The credit crunch is really beginning to affect people’s lives. Increasing numbers struggle with cobra bad credit, making personal loans inaccessible. The more surprising news is that those with perfect credit are now finding that borrowing costs have risen.
Evidence of Rising Mortgage and Personal Loan Rates
The Bank of England has reduced interest rates by 3% in the last few months, yet the cost of borrowing is rising for many people who were hoping to consolidate debt.
According to Moneysupermarket.com, “The average rate a borrower pays on a £5,000 personal loan has risen from 7.92% in the first week of September to 8.44% now.” This means that the difference between Bank of England base rates and the rate offered by the average lender currently stands at 6.44%. It stood at only 2.92% just a few months ago.
Interest rates for savers have fallen to levels that barely keep pace with the rate of inflation. Many people with variable rate mortgages and secured loans have yet to see the interest rate reductions they were expecting. Loan rates weren’t nearly as slow to react as when interest rate increases took place.
Banks Blame Rising Loan Rates on the Recession
Banks lent money to borrowers who had no chance of making the repayments. For example, self certification mortgages were designed to assist the self-employed, yet were sold to employed people who had a fixed monthly income and bad credit.
When the bubble burst, the number of personal loan defaults grew exponentially. Despite being bailed-out by £37 billion of tax payers money, banks are now reluctant to lend to people because of the recession and rising levels of unemployment which their lending practices created.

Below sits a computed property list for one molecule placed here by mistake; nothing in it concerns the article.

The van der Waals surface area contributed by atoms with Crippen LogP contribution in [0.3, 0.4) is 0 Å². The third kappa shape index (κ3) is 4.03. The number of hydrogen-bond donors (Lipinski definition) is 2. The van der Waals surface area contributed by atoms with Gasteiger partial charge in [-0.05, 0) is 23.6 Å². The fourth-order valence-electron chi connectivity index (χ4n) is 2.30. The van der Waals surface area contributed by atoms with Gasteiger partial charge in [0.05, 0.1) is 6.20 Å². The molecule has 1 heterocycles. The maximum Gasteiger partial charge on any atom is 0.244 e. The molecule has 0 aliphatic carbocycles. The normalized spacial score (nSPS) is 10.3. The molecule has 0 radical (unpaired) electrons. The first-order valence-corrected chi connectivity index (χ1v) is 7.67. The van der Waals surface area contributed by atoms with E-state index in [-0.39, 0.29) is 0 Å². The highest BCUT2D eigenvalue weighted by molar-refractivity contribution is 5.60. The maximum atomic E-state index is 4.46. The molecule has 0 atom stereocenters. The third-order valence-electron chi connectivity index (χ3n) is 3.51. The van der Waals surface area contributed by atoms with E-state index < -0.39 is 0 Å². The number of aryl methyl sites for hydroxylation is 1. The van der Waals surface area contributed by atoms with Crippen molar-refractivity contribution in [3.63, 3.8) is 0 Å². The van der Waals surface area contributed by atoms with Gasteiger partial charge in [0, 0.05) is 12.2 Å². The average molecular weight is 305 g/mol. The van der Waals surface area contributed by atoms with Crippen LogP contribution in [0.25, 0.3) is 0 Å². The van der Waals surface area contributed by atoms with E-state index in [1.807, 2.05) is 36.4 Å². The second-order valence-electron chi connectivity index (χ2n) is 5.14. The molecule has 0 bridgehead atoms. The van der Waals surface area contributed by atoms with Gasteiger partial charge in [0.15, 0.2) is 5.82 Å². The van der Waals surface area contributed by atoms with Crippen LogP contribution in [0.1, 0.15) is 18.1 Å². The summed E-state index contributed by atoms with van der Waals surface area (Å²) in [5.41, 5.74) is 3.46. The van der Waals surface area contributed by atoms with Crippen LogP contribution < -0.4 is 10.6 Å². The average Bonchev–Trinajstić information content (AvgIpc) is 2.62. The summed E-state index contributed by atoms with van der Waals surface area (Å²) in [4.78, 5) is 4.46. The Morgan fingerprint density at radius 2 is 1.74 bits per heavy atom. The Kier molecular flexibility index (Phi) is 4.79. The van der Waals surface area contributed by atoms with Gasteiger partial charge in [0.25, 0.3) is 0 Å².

Sean Gardner said: “The Bank of England has a battle on its hands to restore confidence in the credit markets when lenders react to three rate cuts by actually increasing rates.” Since then, a further 3% of interest rate cuts have taken place and the cost of borrowing is still increasing.
The banks have sought to blame high interest on a stubbornly high LIBOR rate, which is the rate that banks borrow money. However, David Keeble, head of fixed-income strategy in London at Calyon said “There’s no reason for the easing in LIBOR rates not to continue. The banking sector is more stable and cash is coming into the system.”
Financial institutions seek to stifle the demand for lending via higher personal loan rates at the very time that they should be lending to boost economic growth. Sadly, those seeking a personal loan will have to pay more to borrow at the very time that they are struggling the most.